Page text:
Bohemian rule - As Margrave Egbert II of Meissen supported anti-king Rudolf of Rheinfelden during the Investiture Controversy, King Henry IV of Germany in 1076 awarded the Milceni lands of Upper Lusatia as a fief to the Bohemian duke Vladislaus. After Emperor Frederick Barbarossa had elevated Duke Vladislaus II to the rank of a King of Bohemia in 1158, the Upper Lusatian lands around Bautzen evolved to a Bohemian crown land. Around 1200 large numbers of German settlers came to Lusatia in the course of the Ostsiedlung, settling in the forested areas yet not settled by the Slavs. The Bohemian rule in Upper Lusatia was secured with the extinction of the rivaling Brandenburg House of Ascania in 1320 and the rise of the Luxembourg dynasty, Kings of Bohemia since 1310.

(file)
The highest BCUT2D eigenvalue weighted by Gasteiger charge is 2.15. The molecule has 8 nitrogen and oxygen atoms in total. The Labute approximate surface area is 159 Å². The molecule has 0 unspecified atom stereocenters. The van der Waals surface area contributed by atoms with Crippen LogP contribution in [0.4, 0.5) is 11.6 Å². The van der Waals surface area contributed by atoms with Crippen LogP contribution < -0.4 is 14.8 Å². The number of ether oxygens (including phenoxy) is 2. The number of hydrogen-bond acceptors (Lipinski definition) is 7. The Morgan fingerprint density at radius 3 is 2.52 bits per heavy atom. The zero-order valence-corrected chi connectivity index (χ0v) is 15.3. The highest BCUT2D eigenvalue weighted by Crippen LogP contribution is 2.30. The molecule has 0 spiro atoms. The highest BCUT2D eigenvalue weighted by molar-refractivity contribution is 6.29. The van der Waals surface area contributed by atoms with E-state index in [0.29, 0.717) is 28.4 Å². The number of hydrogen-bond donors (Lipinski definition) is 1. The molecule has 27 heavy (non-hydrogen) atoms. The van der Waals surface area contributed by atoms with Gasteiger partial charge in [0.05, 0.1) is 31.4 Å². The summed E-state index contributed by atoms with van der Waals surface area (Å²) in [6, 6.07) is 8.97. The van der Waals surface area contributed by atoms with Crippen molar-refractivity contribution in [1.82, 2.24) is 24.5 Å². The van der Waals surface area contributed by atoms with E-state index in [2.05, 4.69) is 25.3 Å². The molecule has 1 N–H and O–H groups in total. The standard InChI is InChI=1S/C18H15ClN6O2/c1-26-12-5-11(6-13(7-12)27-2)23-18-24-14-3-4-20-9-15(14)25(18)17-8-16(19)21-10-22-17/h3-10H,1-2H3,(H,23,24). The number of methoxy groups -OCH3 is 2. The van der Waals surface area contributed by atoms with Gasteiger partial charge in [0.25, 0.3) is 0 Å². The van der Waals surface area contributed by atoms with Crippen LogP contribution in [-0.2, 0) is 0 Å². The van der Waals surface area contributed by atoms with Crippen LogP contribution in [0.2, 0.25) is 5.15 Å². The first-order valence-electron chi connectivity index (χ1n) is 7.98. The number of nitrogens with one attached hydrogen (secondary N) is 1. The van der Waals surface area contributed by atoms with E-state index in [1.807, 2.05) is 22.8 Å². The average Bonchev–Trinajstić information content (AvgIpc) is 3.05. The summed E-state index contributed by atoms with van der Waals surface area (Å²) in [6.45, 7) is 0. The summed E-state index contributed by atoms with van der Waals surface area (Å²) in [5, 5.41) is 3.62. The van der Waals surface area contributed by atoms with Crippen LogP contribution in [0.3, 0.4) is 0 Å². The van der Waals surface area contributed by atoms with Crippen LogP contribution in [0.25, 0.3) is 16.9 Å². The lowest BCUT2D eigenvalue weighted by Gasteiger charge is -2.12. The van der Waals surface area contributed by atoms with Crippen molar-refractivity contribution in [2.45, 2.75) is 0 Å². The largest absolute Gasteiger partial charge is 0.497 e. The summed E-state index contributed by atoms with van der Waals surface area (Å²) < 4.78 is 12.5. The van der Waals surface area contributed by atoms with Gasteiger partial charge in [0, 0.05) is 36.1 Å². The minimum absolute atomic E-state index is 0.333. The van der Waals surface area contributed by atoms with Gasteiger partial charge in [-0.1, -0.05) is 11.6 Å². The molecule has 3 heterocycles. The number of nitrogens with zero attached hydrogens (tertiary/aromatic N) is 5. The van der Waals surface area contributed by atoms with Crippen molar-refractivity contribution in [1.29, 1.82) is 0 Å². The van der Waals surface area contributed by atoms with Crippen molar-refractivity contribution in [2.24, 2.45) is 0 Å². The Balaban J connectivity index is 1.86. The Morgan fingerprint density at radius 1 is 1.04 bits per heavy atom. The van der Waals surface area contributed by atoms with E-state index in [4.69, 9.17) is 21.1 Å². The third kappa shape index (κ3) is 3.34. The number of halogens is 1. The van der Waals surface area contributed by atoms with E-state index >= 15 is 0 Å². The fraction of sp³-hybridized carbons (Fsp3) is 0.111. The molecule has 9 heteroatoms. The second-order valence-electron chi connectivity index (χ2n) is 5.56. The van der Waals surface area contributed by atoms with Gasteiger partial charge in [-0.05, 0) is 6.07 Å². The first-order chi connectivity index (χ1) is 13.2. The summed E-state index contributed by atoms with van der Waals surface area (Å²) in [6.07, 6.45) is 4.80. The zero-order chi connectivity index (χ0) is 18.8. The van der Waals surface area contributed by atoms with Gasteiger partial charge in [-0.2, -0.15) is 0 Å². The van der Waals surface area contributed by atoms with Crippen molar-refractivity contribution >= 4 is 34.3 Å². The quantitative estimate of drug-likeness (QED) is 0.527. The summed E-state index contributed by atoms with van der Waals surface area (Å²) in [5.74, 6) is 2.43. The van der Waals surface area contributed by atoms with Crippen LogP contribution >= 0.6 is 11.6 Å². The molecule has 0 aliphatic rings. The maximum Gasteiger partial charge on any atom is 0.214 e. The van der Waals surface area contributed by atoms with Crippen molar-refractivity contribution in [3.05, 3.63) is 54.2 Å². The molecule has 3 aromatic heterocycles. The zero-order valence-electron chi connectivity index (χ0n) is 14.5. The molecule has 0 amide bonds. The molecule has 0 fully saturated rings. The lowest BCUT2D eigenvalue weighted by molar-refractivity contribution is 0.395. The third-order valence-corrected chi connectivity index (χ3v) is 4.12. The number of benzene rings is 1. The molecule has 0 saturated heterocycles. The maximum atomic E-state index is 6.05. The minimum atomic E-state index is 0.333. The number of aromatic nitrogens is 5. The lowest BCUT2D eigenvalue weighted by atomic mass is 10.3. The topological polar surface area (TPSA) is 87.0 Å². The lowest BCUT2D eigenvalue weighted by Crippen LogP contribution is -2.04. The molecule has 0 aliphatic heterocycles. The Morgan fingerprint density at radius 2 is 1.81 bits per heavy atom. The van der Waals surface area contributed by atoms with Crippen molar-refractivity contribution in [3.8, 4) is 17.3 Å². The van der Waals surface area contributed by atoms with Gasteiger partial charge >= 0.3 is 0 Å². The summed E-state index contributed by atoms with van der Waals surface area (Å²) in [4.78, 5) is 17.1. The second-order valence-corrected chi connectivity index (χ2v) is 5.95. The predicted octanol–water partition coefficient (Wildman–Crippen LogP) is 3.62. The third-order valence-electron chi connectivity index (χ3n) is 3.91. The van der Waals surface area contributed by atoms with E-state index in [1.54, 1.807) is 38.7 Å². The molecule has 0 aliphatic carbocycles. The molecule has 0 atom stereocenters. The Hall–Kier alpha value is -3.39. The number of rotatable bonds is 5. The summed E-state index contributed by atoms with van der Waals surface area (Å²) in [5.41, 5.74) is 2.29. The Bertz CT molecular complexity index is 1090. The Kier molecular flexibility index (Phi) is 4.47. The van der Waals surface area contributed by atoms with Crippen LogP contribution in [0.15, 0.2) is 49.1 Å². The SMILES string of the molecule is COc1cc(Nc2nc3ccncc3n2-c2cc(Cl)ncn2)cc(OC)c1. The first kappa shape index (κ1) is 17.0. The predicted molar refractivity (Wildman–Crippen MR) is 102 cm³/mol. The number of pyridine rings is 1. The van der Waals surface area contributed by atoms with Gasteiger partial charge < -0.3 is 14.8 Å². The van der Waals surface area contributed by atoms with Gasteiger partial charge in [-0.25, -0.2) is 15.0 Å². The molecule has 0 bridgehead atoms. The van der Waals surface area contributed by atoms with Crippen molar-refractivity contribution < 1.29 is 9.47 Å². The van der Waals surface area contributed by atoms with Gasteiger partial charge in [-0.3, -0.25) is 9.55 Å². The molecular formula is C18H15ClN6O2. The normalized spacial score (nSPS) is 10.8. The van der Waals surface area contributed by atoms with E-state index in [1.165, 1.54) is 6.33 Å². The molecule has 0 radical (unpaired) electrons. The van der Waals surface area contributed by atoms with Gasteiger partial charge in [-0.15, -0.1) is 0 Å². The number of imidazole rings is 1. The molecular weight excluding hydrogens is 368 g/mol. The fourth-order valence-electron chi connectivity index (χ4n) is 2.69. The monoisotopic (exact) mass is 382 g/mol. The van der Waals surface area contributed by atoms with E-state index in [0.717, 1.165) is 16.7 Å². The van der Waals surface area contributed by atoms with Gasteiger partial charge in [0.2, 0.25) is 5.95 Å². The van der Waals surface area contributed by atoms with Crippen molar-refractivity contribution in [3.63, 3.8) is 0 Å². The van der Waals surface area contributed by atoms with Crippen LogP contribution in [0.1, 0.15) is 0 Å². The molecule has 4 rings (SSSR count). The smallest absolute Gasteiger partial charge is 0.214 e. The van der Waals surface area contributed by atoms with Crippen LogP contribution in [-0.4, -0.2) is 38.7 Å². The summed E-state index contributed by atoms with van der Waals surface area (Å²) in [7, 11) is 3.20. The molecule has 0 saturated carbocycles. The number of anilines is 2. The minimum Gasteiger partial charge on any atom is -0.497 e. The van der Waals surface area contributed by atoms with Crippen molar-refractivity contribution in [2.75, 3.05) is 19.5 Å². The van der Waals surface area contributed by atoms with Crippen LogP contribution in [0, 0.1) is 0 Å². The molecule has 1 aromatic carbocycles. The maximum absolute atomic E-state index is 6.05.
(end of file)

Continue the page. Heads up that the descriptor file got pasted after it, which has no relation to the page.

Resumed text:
In 1346 six Upper Lusatian cities formed the Lusatian League against the constant attacks conducted by robber barons. The association supported King Sigismund in the Hussite Wars leading to armed attacks and devastations. The cities were represented in the (Upper) Lusatian Landtag assembly, where they met with the fierce opposition of the noble state countries.
Following the Lutheran Reformation, the larger part of Lusatia became Protestant except for the area between Bautzen, Kamenz and Hoyerswerda. The Lusatias remained under Bohemian rule, from 1526 onwards under the rule of the House of Habsburg, until the Thirty Years' War.